This is a first in the world and a crucial verdict for the recognition of the abuses committed against the Yazidi minority by the Islamic State organization.
On Tuesday, November 30, German justice sentenced an Iraqi jihadist to life imprisonment for "genocide" of this Kurdish-speaking community.
The judges of the High Regional Court of Frankfurt have found Taha al-Jumailly, 29, "guilty of genocide, crimes against humanity resulting in death, war crimes and complicity in war crimes" in particular.
The man, who had joined the ranks of the Islamic State organization in 2013, was on trial for having, during the summer of 2015, left to die of thirst a 5-year-old Yazidi girl whom he had "bought as a slave" with his mother, in Fallujah, Iraq, according to the prosecution.
For this package, his ex-wife Jennifer Wenisch, 30, has already been sentenced to ten years in prison in October for "crimes against humanity resulting in the death" of the child.
"A historic day"
This verdict was eagerly awaited by the now decimated community.
"Today is a historic day for humanity. The genocide of the Yazidis is finally entering the history of international criminal law," Natia Navrouzov, lawyer and member of the NGO Yazda, which gathers the evidence, told AFP. crimes committed by the Islamic State organization against the Yazidis.
"We will ensure that more trials like this take place," she added.
The mother of the little girl told the bar the ordeal endured by her child, "attached to a window" outside the house in temperatures "up to 50 ° C", according to the parquet.
The accused intended to punish the girl, to whom he was inflicting ill-treatment, for having urinated on a mattress.
The illiterate mother who sometimes speaks confusedly in Kurmandji, one of the Kurdish languages, testified that she was repeatedly raped by IS jihadists after they invaded her village in the Sinjar Mountains, in northwestern Iraq in August 2014.
The Yazidi ethno-religious minority has been particularly persecuted by ISIS, which has reduced its women to sexual slavery and killed men by the hundreds.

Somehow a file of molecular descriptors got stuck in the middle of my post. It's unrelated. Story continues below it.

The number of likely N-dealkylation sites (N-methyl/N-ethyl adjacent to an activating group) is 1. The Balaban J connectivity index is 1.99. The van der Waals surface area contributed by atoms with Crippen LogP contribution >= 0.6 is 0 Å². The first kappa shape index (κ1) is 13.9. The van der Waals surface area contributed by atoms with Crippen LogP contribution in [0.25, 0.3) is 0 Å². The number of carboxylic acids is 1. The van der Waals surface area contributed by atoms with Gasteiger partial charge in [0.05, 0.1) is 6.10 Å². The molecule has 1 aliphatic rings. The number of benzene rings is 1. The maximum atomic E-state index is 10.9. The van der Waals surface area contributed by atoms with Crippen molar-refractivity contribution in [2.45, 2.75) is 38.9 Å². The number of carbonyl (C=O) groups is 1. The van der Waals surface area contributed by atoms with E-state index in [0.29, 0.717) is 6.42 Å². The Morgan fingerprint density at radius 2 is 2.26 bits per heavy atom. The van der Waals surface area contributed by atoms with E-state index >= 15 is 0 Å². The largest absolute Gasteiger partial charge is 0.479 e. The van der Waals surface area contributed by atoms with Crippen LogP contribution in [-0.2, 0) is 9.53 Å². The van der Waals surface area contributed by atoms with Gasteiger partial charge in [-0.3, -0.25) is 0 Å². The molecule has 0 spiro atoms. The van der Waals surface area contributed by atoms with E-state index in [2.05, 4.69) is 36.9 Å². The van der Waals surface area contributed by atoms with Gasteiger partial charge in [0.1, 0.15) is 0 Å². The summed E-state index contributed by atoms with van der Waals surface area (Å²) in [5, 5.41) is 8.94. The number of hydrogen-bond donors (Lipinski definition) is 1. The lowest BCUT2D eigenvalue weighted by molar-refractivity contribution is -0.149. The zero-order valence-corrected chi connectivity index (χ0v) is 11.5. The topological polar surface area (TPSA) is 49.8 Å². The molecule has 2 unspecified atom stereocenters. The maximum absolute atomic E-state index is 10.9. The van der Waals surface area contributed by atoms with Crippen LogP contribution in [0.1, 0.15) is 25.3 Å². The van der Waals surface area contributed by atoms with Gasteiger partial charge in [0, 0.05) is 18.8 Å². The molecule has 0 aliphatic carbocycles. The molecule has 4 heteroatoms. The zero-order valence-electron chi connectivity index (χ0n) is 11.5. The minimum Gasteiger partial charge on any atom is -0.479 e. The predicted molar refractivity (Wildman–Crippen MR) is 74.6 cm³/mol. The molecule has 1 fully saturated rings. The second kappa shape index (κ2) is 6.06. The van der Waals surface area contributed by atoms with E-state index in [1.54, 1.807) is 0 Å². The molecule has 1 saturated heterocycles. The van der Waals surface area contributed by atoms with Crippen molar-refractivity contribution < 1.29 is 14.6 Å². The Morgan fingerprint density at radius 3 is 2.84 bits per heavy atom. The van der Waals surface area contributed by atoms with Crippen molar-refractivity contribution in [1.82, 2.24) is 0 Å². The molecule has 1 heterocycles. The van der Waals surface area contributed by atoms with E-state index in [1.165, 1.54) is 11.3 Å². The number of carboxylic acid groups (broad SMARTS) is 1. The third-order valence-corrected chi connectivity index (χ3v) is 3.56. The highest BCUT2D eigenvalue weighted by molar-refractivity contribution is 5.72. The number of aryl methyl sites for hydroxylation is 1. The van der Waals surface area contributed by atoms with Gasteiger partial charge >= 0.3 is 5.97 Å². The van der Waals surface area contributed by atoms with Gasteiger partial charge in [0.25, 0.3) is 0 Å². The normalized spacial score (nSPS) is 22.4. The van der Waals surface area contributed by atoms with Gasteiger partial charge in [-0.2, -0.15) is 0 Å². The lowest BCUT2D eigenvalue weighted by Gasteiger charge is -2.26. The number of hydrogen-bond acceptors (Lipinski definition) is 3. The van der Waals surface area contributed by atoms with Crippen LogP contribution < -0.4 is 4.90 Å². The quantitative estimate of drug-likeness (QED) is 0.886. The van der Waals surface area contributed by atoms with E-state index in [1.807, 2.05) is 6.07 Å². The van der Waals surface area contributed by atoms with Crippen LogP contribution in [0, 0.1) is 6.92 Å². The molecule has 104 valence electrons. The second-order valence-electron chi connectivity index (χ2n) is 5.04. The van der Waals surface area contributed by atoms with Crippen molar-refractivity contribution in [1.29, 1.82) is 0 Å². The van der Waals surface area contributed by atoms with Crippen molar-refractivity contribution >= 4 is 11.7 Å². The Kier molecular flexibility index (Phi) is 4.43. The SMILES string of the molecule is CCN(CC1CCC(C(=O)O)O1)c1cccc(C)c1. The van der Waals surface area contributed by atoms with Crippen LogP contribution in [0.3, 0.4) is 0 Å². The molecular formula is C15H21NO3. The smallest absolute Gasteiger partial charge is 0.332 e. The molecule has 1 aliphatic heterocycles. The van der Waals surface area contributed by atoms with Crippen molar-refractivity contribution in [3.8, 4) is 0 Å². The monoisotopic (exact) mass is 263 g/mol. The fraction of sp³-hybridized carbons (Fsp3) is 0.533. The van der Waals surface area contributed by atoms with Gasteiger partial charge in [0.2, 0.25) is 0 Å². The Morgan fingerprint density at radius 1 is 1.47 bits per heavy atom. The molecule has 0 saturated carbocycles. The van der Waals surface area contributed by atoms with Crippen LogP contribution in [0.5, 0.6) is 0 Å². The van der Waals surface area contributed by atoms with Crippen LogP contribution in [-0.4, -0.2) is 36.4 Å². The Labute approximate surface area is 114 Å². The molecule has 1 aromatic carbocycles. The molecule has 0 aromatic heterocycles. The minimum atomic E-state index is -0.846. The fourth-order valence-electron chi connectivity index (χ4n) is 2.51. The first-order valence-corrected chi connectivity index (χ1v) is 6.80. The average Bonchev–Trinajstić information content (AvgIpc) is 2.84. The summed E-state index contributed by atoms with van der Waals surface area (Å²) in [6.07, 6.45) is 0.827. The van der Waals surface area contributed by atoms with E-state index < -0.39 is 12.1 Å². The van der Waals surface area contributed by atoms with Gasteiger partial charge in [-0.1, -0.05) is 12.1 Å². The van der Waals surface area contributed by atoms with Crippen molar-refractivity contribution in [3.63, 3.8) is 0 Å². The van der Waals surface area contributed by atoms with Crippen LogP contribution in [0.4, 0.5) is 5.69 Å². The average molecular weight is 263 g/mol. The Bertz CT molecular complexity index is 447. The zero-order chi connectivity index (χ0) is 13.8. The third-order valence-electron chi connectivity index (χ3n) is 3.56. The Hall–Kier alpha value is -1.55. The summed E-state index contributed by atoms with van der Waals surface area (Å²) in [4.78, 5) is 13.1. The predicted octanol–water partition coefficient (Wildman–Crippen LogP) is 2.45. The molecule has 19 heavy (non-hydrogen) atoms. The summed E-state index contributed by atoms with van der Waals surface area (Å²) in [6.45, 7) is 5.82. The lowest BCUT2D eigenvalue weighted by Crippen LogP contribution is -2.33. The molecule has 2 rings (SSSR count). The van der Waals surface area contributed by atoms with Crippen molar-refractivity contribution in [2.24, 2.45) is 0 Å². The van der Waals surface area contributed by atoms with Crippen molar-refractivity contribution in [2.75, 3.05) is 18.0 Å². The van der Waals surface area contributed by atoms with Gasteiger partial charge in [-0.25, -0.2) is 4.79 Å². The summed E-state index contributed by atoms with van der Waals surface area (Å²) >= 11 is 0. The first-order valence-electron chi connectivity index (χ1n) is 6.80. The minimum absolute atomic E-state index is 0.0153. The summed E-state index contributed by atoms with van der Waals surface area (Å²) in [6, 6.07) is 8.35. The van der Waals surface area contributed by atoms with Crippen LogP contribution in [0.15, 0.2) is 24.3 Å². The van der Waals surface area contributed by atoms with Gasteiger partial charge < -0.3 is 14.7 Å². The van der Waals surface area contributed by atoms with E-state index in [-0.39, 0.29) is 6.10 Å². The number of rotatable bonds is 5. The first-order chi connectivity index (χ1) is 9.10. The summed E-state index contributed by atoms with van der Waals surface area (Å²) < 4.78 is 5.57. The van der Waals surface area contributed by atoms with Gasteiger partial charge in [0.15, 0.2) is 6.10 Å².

The mother is represented by three lawyers, including the Lebanese-Briton Amal Clooney.
She is leading, with the 2018 Nobel Peace Prize winner, Nadia Murad, a former ISIS sex slave from the same village as the victim, of a campaign to have these crimes recognized as genocide.
To try this Iraqi, arrested in Greece in 2019 on an international arrest warrant, Germany applies the principle of "universal jurisdiction" which allows a state to prosecute the perpetrators of the most serious offenses even when they have been committed outside the national territory.
This trial therefore sends "a clear message: no matter where the crimes were committed and no matter where the perpetrators are, thanks to universal jurisdiction, they cannot hide," insists Natia Navrouzov.
Germany, where a large Yazidi diaspora lives, is one of the few countries to have taken legal action against the abuses committed by ISIS against this minority.
With this judgment, the German justice has already pronounced six convictions for crimes against humanity or complicity in crimes against humanity of men and women who had gone to the territories conquered by the IS, for acts in link with the Yazidis.
In May, a UN special investigation team announced that it had gathered "clear and convincing evidence" that genocide was committed by the jihadists against the Yazidis.
Nadia Murad then asked the Security Council to seize the International Criminal Court or to create a specific tribunal for the "genocide" committed against her community.
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